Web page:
Some form slowly over the millennia as tiny shells and sea life slowly drift to the bottom, settling in ever-building shelves of calcium carbonate. This would be much of the Bahamas. Some allow themselves to be carved from the mainland by glaciers, streams and rivers, and storms. These include New York’s Long Island and the Chesapeake’s Tangier and Smith Islands.
Some are formed by strong rivers running for many years over the continents and depositing soil — sometimes the continent’s best — at the ocean’s edge as if a gift to their mother-god. These include the deltas off Louisiana. Still others are formed from the building blocks of coral, leaving the shells of their lives as eternal monuments in the sea. Some are created when plant life lodges in a shallow area and collects other life and sand and soil, ever building.
The birth of boats fascinates me, too, but we can build them to our own likings and to our own schedules. And having built them, we know what they are (we hope). But we also know that their lives are finite.
Islands die, too, sometimes in one storm or cataclysmic upheaval, sometimes slowly over the centuries. Most times it’s at the hand of nature, sometimes by the hand of man. Many of my boats have gone, too. Not the fiberglass ones, I’m sure, except maybe our beloved 47-foot Gulfstar, which was creamed in back-to-back hurricanes a few years after we sold her. But all of my many early boats were wood. Rot took them one by one, beginning the day they were born. But it’s easier to get another boat than another island. I don’t think of boats and islands the same way when it comes to birth and death.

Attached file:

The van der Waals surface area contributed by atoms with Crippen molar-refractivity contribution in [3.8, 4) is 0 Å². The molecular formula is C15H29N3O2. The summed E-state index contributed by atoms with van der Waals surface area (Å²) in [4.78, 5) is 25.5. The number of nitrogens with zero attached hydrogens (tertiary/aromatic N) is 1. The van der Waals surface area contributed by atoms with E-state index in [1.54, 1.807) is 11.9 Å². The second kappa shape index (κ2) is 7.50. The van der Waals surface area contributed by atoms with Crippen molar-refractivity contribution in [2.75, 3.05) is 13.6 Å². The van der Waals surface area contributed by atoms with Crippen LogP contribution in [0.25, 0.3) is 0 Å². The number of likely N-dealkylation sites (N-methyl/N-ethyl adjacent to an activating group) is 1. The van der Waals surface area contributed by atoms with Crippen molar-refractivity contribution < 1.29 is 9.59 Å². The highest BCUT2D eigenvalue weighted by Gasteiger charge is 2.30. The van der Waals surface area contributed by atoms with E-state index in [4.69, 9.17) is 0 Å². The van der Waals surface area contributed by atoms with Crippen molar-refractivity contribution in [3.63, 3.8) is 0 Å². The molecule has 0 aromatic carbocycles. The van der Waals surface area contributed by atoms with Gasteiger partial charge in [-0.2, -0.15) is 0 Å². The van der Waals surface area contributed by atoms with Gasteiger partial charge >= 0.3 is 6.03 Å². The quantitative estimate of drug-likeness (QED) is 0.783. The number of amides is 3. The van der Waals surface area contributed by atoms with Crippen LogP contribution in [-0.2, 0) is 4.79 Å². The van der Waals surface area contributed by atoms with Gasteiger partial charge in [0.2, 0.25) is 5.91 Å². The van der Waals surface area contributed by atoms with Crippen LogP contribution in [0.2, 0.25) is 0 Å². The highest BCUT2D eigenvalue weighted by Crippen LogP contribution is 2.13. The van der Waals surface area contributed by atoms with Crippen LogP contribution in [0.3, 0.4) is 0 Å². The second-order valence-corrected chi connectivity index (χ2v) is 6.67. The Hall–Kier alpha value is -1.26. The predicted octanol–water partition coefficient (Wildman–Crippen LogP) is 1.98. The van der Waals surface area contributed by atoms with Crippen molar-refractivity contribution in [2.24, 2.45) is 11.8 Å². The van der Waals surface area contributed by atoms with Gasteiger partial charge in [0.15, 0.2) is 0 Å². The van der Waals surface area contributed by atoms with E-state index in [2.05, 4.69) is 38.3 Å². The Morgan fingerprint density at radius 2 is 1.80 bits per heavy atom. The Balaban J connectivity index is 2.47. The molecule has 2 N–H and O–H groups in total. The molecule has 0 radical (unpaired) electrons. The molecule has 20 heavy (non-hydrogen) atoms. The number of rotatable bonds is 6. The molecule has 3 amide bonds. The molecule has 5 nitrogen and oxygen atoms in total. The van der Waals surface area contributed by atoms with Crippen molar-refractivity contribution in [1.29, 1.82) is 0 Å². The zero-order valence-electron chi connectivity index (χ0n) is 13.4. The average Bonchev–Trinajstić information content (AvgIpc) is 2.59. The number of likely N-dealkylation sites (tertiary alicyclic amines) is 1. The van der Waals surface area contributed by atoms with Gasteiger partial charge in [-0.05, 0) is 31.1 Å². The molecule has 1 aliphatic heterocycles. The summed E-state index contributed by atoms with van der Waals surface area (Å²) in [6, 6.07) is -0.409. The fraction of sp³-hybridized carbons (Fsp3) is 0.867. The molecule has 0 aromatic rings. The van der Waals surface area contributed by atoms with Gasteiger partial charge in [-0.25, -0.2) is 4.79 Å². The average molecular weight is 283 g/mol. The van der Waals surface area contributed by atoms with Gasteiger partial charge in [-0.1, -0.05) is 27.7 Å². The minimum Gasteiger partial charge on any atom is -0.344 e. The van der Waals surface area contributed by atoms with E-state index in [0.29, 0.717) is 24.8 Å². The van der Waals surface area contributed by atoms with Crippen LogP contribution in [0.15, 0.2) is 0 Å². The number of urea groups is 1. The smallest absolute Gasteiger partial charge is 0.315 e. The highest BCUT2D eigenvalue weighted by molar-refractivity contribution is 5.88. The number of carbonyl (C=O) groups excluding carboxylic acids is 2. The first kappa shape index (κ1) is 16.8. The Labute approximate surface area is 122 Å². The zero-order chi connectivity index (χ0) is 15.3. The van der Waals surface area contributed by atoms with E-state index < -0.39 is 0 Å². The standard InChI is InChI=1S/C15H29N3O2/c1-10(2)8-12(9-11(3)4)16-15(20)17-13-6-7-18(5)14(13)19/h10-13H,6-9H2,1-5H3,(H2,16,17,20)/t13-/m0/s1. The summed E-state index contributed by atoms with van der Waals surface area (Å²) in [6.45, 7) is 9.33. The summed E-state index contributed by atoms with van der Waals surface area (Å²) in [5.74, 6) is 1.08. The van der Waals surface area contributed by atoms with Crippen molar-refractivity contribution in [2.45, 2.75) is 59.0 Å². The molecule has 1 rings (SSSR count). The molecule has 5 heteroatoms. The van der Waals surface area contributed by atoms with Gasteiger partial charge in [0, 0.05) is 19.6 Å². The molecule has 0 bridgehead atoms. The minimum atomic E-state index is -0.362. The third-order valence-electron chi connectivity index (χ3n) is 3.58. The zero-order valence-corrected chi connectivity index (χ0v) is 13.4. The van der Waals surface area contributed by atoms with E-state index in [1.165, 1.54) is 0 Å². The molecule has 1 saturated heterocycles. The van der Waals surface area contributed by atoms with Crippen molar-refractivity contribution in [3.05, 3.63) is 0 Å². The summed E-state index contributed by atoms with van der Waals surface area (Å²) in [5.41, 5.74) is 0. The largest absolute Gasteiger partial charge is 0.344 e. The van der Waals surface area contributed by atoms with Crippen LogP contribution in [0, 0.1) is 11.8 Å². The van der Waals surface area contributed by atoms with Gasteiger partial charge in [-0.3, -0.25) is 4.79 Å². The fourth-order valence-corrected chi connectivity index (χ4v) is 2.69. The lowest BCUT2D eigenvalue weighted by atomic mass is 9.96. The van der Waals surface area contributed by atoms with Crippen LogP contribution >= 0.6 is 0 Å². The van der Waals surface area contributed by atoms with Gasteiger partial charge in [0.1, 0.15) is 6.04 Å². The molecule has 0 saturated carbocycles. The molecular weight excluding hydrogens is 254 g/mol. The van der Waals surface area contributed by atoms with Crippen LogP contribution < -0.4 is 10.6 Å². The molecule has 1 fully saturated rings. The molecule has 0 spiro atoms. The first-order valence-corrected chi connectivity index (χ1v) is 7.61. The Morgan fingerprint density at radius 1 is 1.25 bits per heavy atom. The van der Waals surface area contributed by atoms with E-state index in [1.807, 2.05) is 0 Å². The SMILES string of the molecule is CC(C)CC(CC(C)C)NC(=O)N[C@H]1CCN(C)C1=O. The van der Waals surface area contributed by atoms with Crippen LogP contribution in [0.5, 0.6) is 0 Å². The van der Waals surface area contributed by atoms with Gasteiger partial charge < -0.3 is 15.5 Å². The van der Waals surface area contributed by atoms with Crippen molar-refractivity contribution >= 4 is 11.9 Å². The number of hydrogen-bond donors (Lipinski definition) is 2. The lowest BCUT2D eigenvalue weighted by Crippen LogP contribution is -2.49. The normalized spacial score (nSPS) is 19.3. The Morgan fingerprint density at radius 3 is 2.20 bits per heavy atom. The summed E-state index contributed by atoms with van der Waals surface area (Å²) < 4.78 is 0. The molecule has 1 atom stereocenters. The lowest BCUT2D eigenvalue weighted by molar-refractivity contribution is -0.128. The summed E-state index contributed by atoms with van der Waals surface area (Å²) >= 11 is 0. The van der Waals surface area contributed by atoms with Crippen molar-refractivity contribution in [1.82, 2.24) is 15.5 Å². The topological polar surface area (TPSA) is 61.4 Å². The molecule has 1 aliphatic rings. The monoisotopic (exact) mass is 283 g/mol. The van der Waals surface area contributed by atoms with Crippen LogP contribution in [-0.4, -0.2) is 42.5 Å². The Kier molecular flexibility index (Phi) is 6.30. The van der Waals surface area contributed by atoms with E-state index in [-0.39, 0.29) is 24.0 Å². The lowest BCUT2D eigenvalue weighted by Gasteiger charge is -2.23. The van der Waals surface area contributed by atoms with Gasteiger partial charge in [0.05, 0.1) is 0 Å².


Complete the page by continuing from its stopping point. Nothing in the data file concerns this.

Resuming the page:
But islands and the boats that take us to them do change. Sometimes this isn’t good; sometimes it is. Our elderly friends had to leave their island. People began traveling to those waters in droves, and celebrities and other wealthy people began buying our favorite islands, making them private, building huge homes, posting “keep off” signs on the beaches and filling anchorages with docks. They have the right, I suppose, but to us it’s sometimes been like the desecration of a church.
My first island hasn’t sunk beneath the waters yet, but it isn’t an island anymore, which may be just as bad. The lagoon where I used to anchor filled with sand in a storm, and the island became an extension of the mainland. The beaches are still there, but they’re often filled with people — so many people. And the strong tides have scoured out the shallows to the east. I used to wade to the lighthouse over those shallows. I can’t do this anymore without getting washed away. But another storm may reopen the passage so I can take my old 20-foot Mako in and anchor again in a protected lagoon. The spit of land may become an island again.
Such is the nature of islands, the sea and boats. I still see the lighthouse as I head down the Bay in Chez Nous, my own special island. It reminds me not only of the island of my youth but also of so many others. There will always be special islands out there waiting for you and me. And today we’ll sing “Run Run Run, Run Run Run,” and short little legs will pump to the rhythm, laughing faces looking up as we run, holding hands with our grandchildren on another island beach.
July 2013 issue